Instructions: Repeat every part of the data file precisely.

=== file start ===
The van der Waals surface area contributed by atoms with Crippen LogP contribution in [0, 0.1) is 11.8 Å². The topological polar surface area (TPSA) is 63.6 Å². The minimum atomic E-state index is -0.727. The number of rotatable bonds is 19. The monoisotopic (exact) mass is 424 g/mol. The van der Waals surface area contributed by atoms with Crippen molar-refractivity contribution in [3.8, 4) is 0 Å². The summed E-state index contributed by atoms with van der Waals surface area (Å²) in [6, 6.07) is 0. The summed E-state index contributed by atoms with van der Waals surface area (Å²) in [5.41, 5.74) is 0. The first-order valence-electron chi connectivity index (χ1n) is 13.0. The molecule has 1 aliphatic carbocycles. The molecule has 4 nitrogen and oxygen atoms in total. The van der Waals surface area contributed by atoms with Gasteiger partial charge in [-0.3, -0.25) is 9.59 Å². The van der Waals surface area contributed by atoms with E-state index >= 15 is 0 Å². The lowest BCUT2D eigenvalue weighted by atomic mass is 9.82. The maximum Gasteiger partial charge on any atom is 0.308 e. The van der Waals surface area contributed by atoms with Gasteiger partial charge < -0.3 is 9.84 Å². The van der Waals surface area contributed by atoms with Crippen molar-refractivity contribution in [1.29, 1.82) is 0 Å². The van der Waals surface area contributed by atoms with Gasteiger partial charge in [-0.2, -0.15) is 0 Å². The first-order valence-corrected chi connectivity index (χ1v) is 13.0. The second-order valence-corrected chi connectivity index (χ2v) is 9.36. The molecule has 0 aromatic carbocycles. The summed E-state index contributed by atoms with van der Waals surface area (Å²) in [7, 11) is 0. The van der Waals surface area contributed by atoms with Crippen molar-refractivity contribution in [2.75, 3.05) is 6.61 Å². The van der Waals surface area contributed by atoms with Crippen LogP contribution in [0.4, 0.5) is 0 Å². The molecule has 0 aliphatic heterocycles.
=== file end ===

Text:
The van der Waals surface area contributed by atoms with Crippen LogP contribution in [0, 0.1) is 11.8 Å². The topological polar surface area (TPSA) is 63.6 Å². The minimum atomic E-state index is -0.727. The number of rotatable bonds is 19. The monoisotopic (exact) mass is 424 g/mol. The van der Waals surface area contributed by atoms with Crippen molar-refractivity contribution in [3.8, 4) is 0 Å². The summed E-state index contributed by atoms with van der Waals surface area (Å²) in [6, 6.07) is 0. The summed E-state index contributed by atoms with van der Waals surface area (Å²) in [5.41, 5.74) is 0. The first-order valence-electron chi connectivity index (χ1n) is 13.0. The molecule has 1 aliphatic carbocycles. The molecule has 4 nitrogen and oxygen atoms in total. The van der Waals surface area contributed by atoms with Gasteiger partial charge in [-0.3, -0.25) is 9.59 Å². The van der Waals surface area contributed by atoms with E-state index >= 15 is 0 Å². The lowest BCUT2D eigenvalue weighted by atomic mass is 9.82. The maximum Gasteiger partial charge on any atom is 0.308 e. The van der Waals surface area contributed by atoms with Gasteiger partial charge < -0.3 is 9.84 Å². The van der Waals surface area contributed by atoms with Crippen molar-refractivity contribution in [1.29, 1.82) is 0 Å². The van der Waals surface area contributed by atoms with Gasteiger partial charge in [-0.2, -0.15) is 0 Å². The first-order valence-corrected chi connectivity index (χ1v) is 13.0. The second-order valence-corrected chi connectivity index (χ2v) is 9.36. The molecule has 0 aromatic carbocycles. The summed E-state index contributed by atoms with van der Waals surface area (Å²) in [7, 11) is 0. The van der Waals surface area contributed by atoms with Crippen molar-refractivity contribution in [2.75, 3.05) is 6.61 Å². The van der Waals surface area contributed by atoms with Crippen LogP contribution in [0.4, 0.5) is 0 Å². The molecule has 0 aliphatic heterocycles.